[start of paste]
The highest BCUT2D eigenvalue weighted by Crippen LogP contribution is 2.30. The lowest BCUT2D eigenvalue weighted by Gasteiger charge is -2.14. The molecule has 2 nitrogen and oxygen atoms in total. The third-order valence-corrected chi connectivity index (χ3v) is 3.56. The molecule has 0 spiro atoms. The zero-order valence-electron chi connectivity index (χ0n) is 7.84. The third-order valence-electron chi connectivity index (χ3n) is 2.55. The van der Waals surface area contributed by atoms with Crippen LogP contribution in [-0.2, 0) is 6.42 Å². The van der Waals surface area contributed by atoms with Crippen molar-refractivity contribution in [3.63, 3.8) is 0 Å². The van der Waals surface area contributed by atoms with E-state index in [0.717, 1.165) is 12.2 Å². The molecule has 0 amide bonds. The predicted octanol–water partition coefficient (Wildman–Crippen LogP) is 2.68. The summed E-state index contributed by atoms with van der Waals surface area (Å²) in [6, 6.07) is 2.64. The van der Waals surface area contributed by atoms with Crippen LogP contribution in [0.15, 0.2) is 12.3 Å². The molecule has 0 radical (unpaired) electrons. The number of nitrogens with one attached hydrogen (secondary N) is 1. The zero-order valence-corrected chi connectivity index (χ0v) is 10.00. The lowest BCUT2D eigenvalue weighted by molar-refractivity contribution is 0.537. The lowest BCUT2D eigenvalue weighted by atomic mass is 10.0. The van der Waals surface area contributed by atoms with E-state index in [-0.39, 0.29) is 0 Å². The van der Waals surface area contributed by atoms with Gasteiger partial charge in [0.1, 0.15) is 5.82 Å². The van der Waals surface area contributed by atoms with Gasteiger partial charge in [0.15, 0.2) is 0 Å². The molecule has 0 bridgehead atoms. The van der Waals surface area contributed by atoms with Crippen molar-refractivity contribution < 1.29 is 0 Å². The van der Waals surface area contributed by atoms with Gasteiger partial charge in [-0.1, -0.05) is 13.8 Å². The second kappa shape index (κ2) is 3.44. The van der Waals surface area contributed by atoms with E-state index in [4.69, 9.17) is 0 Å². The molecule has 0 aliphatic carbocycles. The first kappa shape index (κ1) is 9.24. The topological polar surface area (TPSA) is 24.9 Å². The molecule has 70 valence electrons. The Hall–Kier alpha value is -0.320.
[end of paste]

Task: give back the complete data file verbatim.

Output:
The highest BCUT2D eigenvalue weighted by Crippen LogP contribution is 2.30. The lowest BCUT2D eigenvalue weighted by Gasteiger charge is -2.14. The molecule has 2 nitrogen and oxygen atoms in total. The third-order valence-corrected chi connectivity index (χ3v) is 3.56. The molecule has 0 spiro atoms. The zero-order valence-electron chi connectivity index (χ0n) is 7.84. The third-order valence-electron chi connectivity index (χ3n) is 2.55. The van der Waals surface area contributed by atoms with Crippen LogP contribution in [-0.2, 0) is 6.42 Å². The van der Waals surface area contributed by atoms with Crippen molar-refractivity contribution in [3.63, 3.8) is 0 Å². The van der Waals surface area contributed by atoms with E-state index in [0.717, 1.165) is 12.2 Å². The molecule has 0 amide bonds. The predicted octanol–water partition coefficient (Wildman–Crippen LogP) is 2.68. The summed E-state index contributed by atoms with van der Waals surface area (Å²) in [6, 6.07) is 2.64. The van der Waals surface area contributed by atoms with Crippen LogP contribution in [0.15, 0.2) is 12.3 Å². The molecule has 0 radical (unpaired) electrons. The number of nitrogens with one attached hydrogen (secondary N) is 1. The zero-order valence-corrected chi connectivity index (χ0v) is 10.00. The lowest BCUT2D eigenvalue weighted by molar-refractivity contribution is 0.537. The lowest BCUT2D eigenvalue weighted by atomic mass is 10.0. The van der Waals surface area contributed by atoms with E-state index in [-0.39, 0.29) is 0 Å². The van der Waals surface area contributed by atoms with Gasteiger partial charge in [0.1, 0.15) is 5.82 Å². The van der Waals surface area contributed by atoms with Gasteiger partial charge in [0.15, 0.2) is 0 Å². The molecule has 0 bridgehead atoms. The van der Waals surface area contributed by atoms with Crippen molar-refractivity contribution < 1.29 is 0 Å². The van der Waals surface area contributed by atoms with Gasteiger partial charge in [-0.1, -0.05) is 13.8 Å². The second kappa shape index (κ2) is 3.44. The van der Waals surface area contributed by atoms with E-state index in [4.69, 9.17) is 0 Å². The molecule has 0 aliphatic carbocycles. The first kappa shape index (κ1) is 9.24. The topological polar surface area (TPSA) is 24.9 Å². The molecule has 70 valence electrons. The Hall–Kier alpha value is -0.320.